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News

ASU researcher says human waste provides window into public health

February 9, 2017 | News

University is home to National Sewage Sludge Repository, comprising samples from 200 wastewater treatment plants It’s not touted on the side of a bus, but Arizona State University is full of it. The university is home to the National Sewage Sludge Repository. Collected from 200 wastewater treatment plants, representing 10 percent of the U.S. population, it’s the largest archive of its kind in the country. Row upon row of white freezers are packed with (at last count) more than...

Pervasive chemicals pose threats for pregnant women and their offspring

February 7, 2017 | News

Each day, we are exposed to an array of chemicals lurking in the foods we eat and the common products we use. Pregnant women and their developing offspring are particularly at risk for the adverse health effects such chemicals sometimes cause, but the scientific evidence necessary to make informed choices has been lacking. In a series of innovative, multi-institutional studies, Rolf Halden, a researcher at Arizona State University’s Biodesign Institute, has tracked the effects of a wide...

Sentinels in the blood: a new diagnostic for pancreatic cancer

February 6, 2017 | Press Release

Despite enormous research strides, detection methods for many diseases remain cumbersome and expensive, and often uncover illness only at advanced stages, when patient outcomes can be bleak. One such illness is pancreatic cancer, which may display no obvious symptoms in its early stages, yet can develop aggressively. Indeed, according to the American Cancer Society, a staggering 80 percent of those stricken with this form of cancer die within 1 year of diagnosis. Now, however, Tony Hu, a...

Diagnostics goes digital with technology conceived at ASU

February 1, 2017 | News

Innovation is part of $400 million international Digital Life Alliance aimed at producing a personalized health guide What if your smartphone could tell you that a potential disease or illness is lurking in your immune system? What if instead of contracting diabetes, you were able to stop it before it compromised your health — maybe even before you or your physician see any outward signs? This is the driving idea behind an international group of scientists, inventors and entrepreneurs that...

Inventions that clean up water earn Rittmann NAI Fellowship

January 25, 2017 | News

What makes a successful invention? There are many criteria, but often our most widely used inventions solve multiple problems. WD-40 and duct tape both boast hundreds of uses or more, and likely we all have both at hand. Another example involves making natural processes do a variety of work for us, such as using bacteria to clean up contaminants in wastewater. But Arizona State University Regents’ Professor Bruce Rittmann took his discovery of this process a step further and figured out...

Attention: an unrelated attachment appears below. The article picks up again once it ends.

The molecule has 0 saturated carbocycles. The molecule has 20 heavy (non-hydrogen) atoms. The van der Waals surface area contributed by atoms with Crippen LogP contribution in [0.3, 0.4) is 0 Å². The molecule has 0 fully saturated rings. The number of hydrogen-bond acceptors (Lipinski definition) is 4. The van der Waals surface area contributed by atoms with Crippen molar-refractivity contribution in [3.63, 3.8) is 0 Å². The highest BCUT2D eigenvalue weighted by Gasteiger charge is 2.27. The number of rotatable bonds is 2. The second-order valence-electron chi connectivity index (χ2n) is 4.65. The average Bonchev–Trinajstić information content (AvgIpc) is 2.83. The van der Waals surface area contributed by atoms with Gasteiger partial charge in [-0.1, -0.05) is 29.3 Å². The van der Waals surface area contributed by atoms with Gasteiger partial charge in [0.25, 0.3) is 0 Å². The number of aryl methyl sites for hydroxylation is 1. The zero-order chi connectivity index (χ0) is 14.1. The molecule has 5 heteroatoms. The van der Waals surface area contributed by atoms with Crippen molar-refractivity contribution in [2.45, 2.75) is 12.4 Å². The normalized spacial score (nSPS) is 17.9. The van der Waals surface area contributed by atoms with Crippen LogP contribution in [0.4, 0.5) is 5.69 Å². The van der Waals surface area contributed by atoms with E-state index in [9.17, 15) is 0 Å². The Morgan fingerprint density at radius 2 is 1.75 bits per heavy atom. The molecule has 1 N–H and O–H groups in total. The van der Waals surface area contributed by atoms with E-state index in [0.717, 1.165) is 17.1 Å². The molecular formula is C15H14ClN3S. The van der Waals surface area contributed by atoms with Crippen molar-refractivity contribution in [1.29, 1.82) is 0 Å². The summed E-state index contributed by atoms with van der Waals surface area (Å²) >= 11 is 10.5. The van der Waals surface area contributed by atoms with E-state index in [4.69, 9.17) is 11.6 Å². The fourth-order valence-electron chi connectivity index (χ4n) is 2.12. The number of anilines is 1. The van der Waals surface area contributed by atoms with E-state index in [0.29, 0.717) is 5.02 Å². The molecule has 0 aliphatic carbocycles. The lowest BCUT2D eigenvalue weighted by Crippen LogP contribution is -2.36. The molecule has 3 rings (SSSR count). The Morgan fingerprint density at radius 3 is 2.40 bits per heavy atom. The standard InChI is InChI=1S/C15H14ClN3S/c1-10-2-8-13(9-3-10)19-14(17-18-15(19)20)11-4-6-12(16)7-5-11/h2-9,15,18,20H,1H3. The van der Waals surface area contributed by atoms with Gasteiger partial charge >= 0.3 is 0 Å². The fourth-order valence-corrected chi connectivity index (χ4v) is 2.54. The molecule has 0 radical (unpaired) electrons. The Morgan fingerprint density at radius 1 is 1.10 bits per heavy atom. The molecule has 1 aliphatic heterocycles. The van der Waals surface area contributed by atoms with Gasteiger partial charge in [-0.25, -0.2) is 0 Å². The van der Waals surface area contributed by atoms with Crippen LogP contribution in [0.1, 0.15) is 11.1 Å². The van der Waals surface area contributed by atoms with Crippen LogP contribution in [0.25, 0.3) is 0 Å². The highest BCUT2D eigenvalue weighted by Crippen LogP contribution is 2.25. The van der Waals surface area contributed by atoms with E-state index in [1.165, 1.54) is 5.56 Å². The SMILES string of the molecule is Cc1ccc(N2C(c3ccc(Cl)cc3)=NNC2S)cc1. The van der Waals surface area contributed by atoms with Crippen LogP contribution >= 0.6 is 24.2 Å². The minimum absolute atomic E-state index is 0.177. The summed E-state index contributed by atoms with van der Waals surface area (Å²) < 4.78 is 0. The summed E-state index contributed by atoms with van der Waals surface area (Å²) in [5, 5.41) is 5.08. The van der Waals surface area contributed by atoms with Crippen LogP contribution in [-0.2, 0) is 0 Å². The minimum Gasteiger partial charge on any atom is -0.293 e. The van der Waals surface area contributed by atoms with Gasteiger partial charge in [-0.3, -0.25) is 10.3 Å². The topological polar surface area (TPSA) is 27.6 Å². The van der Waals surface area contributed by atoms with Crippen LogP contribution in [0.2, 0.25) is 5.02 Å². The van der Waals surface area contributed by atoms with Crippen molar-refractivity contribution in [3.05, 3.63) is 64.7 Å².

Effects of spaceflight detected in blood

January 25, 2017 | News

As researchers have long known, the punishing conditions associated with human spaceflight present profound challenges for the mental and physical health of astronauts. Acceleration during launch, (which must rapidly propel the craft to some 18,000 mph), acute confinement, hazardous levels of radiation, sleep deprivation, and reduced gravity (or microgravity) can produce a range of physiological effects, from suppressed immune function, bone and muscle loss, eyesight problems, and viral...

Laboratory Arizona

January 23, 2017 | News

When people try to imagine Arizona, some minds call up images of arid planes that seem unfit to house complex ecosystems. They imagine lonely cacti, and circling vultures above the occasional rattlesnake or jackrabbit. This common depiction of Arizona however, is an oversimplification.  Scientists see the true value of Arizona as a scientific hot spot. The state's unique climate, ecosystem and population lend themselves to many different fields of research,...

Tiny, pond-dwelling organism reveals nearly bulletproof DNA

January 23, 2017 | News

Meet the tiny, hair-lined ciliate, Tetrahymena thermophila. This nondescript pond-loving, pear-shaped protist, only visible through the microscope, has long fascinated scientists---even fueling Nobel prize discoveries---due to its highly unusual cellular biology and genetic structure.  Now, it turns out that Tetrahymena’s genome, its genetic blueprint, is even more fascinating than previously thought.   ASU Biodesign Institute geneticist Reed Cartwright and colleagues at the...

The key to fighting autism might lie not in the mind, but in the gut

January 23, 2017 | News

A team led by Arizona State University researchers is taking a novel approach to the search for effective autism treatments by focusing on improving the gut microbiome through fecal microbial transplants. Early results are promising, but additional testing is required before an FDA-approved therapy would be available or recommended to the public. The ASU research group is led by James Adams, Rosa Krajmalnik-Brown and Dae-Wook Kang, lead author of the study. Krajmalnik-Brown and Kang are...

The future of personalized medicine

January 13, 2017 | News

The 21st century’s barrage of new technologies has revolutionized the ways doctors practice medicine in the clinic and in their laboratories.   The rate of change is only expected to get faster, and so it is difficult for today’s medical experts to accurately depict the future of health care. There are some ideas however, that clinicians hope to see continue into the next frontier of medicine.   One of these emerging ideas is personalized medicine. While there has...